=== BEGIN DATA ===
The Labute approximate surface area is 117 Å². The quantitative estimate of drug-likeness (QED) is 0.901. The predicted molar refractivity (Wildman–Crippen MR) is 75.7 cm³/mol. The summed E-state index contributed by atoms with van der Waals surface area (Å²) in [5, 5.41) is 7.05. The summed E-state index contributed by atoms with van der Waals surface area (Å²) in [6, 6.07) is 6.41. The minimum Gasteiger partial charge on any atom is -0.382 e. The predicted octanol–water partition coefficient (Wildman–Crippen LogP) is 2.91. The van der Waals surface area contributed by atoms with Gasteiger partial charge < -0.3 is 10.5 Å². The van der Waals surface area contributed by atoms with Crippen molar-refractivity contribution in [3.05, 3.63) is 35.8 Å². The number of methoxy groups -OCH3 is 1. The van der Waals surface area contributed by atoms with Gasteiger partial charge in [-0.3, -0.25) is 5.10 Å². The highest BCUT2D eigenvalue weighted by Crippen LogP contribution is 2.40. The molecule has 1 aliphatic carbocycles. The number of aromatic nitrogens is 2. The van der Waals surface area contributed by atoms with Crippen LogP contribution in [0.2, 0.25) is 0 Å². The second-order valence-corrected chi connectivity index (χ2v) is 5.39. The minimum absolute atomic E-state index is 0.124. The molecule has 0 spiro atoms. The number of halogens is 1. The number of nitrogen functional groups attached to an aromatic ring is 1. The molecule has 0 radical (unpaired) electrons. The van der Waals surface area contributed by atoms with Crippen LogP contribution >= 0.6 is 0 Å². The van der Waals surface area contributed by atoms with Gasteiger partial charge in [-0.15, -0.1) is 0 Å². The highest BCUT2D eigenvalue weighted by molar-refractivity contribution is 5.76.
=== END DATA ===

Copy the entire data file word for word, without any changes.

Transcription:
The Labute approximate surface area is 117 Å². The quantitative estimate of drug-likeness (QED) is 0.901. The predicted molar refractivity (Wildman–Crippen MR) is 75.7 cm³/mol. The summed E-state index contributed by atoms with van der Waals surface area (Å²) in [5, 5.41) is 7.05. The summed E-state index contributed by atoms with van der Waals surface area (Å²) in [6, 6.07) is 6.41. The minimum Gasteiger partial charge on any atom is -0.382 e. The predicted octanol–water partition coefficient (Wildman–Crippen LogP) is 2.91. The van der Waals surface area contributed by atoms with Gasteiger partial charge < -0.3 is 10.5 Å². The van der Waals surface area contributed by atoms with Crippen molar-refractivity contribution in [3.05, 3.63) is 35.8 Å². The number of methoxy groups -OCH3 is 1. The van der Waals surface area contributed by atoms with Gasteiger partial charge in [-0.3, -0.25) is 5.10 Å². The highest BCUT2D eigenvalue weighted by Crippen LogP contribution is 2.40. The molecule has 1 aliphatic carbocycles. The number of aromatic nitrogens is 2. The van der Waals surface area contributed by atoms with Crippen LogP contribution in [0.2, 0.25) is 0 Å². The second-order valence-corrected chi connectivity index (χ2v) is 5.39. The minimum absolute atomic E-state index is 0.124. The molecule has 0 spiro atoms. The number of halogens is 1. The number of nitrogen functional groups attached to an aromatic ring is 1. The molecule has 0 radical (unpaired) electrons. The van der Waals surface area contributed by atoms with Crippen LogP contribution >= 0.6 is 0 Å². The van der Waals surface area contributed by atoms with Gasteiger partial charge in [-0.15, -0.1) is 0 Å². The highest BCUT2D eigenvalue weighted by molar-refractivity contribution is 5.76.